How to Prepare a Trial Separation Agreement
You and your spouse have been dealing with some bumps in your marriage and have decided that a trial separation could give you important breathing space, time to cool down, and time to decide where you want to go from here.
But a separation without rules can be confusing and even harmful – particularly if you’re trying to preserve your relationship in the long run. Putting a structured trial separation agreement in place can help keep the two of you working out of the same playbook.
Getting ready for a trial separation
A trial separation is an informal time-out from your marriage. And it’s this informality that can lead to problems when there aren’t rules in place for you and your spouse to follow.
If you’re experiencing serious problems in your relationship, trying to work cooperatively to design some structure around your separation may seem counterintuitive. But that’s precisely what you should do if you want your separation to be effective.
What are your goals? What do you hope to achieve? Will the two of you try couples counseling? And at what point will you reevaluate your relationship and make a more binding decision? These are just a few of the things you should consider as you draft a trial separation agreement.
Drafting an agreement
A trial separation isn’t a legal transaction, but it’s important to understand what is expected from both of you during your time apart. Even an informal agreement that lays down the ground rules for your separation in black and white can be helpful. Both you and your spouse should understand and mutually agree to these rules.
A trial separation agreement should map out and provide for many of the same things a divorce settlement agreement does.
The following are questions you should ask yourself before separating. Consider including the answers to these questions in your separation agreement.
- Who will live in the family home?
- How will you structure your financial life to accommodate separate living quarters?
- If you decide to separate in the same house, how will you handle two separate living areas for each of you?
- What are your rules regarding dating others?
Child custody and visitation
- When you have children, you must consider the kids in your separation plans. How will you create a co-parenting plan so both get time with the kids?
- Where will they live primarily?
- Will they go back and forth between you, or will one of you come to them?
- How will you handle birthdays and holidays?
- Will you continue to share in child-related decision-making, or will one of you take it over?
- Perhaps most important of all, how will you structure your separation so the kids can maintain a sense of calm and stability during this time?
- During your separation, you’ll probably be maintaining two households for a while. Who will be responsible for the mortgage and utilities for the family home?
- Will one of you pay child support or spousal support to the other?
- What about repairs or maintenance issues that might arise?
- If you have children, who will be responsible for childcare costs?
Division of assets and debts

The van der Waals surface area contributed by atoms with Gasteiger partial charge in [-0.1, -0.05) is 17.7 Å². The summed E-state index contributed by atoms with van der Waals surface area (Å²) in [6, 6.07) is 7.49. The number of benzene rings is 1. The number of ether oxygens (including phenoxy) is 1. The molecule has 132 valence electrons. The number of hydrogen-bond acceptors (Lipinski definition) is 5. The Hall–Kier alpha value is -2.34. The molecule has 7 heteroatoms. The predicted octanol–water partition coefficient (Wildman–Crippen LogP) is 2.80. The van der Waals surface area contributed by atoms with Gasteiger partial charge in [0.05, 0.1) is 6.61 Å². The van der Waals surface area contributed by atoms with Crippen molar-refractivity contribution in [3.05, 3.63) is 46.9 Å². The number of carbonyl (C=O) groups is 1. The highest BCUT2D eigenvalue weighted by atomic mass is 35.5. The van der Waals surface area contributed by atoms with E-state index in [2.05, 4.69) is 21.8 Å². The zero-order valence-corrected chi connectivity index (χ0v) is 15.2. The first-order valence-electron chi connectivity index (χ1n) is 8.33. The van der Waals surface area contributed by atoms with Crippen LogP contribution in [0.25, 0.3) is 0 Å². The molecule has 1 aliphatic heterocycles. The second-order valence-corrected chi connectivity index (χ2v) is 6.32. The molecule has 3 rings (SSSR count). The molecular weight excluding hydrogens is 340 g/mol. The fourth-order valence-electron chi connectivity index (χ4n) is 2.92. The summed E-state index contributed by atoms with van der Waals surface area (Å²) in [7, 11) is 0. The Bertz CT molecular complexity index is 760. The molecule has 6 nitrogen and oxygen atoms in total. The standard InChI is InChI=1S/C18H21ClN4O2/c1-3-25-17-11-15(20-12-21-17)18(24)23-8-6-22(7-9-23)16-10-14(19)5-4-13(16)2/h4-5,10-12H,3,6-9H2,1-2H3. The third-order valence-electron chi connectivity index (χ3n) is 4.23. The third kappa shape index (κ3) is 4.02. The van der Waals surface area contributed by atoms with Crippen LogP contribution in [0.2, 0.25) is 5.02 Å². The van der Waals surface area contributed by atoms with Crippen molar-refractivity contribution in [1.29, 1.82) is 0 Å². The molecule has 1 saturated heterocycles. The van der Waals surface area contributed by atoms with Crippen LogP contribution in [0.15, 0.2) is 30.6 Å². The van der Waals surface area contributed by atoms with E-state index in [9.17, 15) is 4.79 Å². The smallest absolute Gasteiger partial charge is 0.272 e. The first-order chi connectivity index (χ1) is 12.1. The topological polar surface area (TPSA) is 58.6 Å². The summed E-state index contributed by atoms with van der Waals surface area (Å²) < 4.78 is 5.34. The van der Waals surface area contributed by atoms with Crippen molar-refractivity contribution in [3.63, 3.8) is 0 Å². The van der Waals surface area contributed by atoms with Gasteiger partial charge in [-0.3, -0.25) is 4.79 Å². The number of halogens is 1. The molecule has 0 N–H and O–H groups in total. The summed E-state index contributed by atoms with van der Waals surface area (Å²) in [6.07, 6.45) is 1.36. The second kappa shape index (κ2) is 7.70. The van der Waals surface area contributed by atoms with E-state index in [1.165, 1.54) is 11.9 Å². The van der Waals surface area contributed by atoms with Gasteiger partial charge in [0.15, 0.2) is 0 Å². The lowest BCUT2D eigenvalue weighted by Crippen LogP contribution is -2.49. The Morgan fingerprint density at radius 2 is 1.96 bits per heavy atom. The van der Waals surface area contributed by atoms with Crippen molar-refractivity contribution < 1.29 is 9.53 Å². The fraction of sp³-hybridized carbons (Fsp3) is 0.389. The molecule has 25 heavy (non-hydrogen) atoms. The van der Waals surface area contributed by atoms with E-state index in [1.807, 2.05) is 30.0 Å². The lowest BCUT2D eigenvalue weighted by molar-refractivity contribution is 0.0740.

- Before a break-up – even a temporary one – it’s helpful to understand the concepts of marital and separate property. Will you divide some of your marital property temporarily?
- How will you handle joint bank accounts and credit cards?
Duration of separation
How long will your separation period last? You may not choose to have an official “end date,” but you should at least agree to a time you will reevaluate what you’ve discovered in your time apart and how you want to proceed.
When that time comes, it may be helpful to ask yourself some pre-planned questions. Here are ideas:
- Do you feel you’ve made any progress?
- Do you think other interventions could be helpful, like couples therapy?
- If you've tried couples therapy, has it been helpful?
Although your trial separation isn’t a legal action, you can draft this agreement and sign it before a notary. Each of you should retain a copy.
A legally binding document
What can you do if your spouse doesn’t abide by the rules of your trial separation agreement?
A trial separation may be simpler, but it’s not legally enforceable if one of you doesn’t keep your side of the agreement. A legal separation is a court order that allows you to live separately with an option for reconciliation but with legally enforceable terms.
Not all states recognize legal separations, however. Delaware, Florida, Georgia, Mississippi, Pennsylvania, and Texas do not allow couples to file for legal separation. In these states, you only have the option of trial separation or divorce. Furthermore, Indiana allows legal separation, but it is only valid for 12 months. After that time, you must decide whether to reconcile or file for divorce.
It’s critical that you understand the laws for your state jurisdiction when making the decision to separate.
A trial separation can leave you feeling vulnerable and confused about your rights. We’re here to help. At Hello Divorce, we are more than just online divorce plans. We have other legal and professional services available for people just like you. Need help? Schedule a free 15-minute call to learn more.
ResourcesAlternative Dispute Resolution. Office of Court Services.
Legal Separation. Cornell University Legal Information Institute.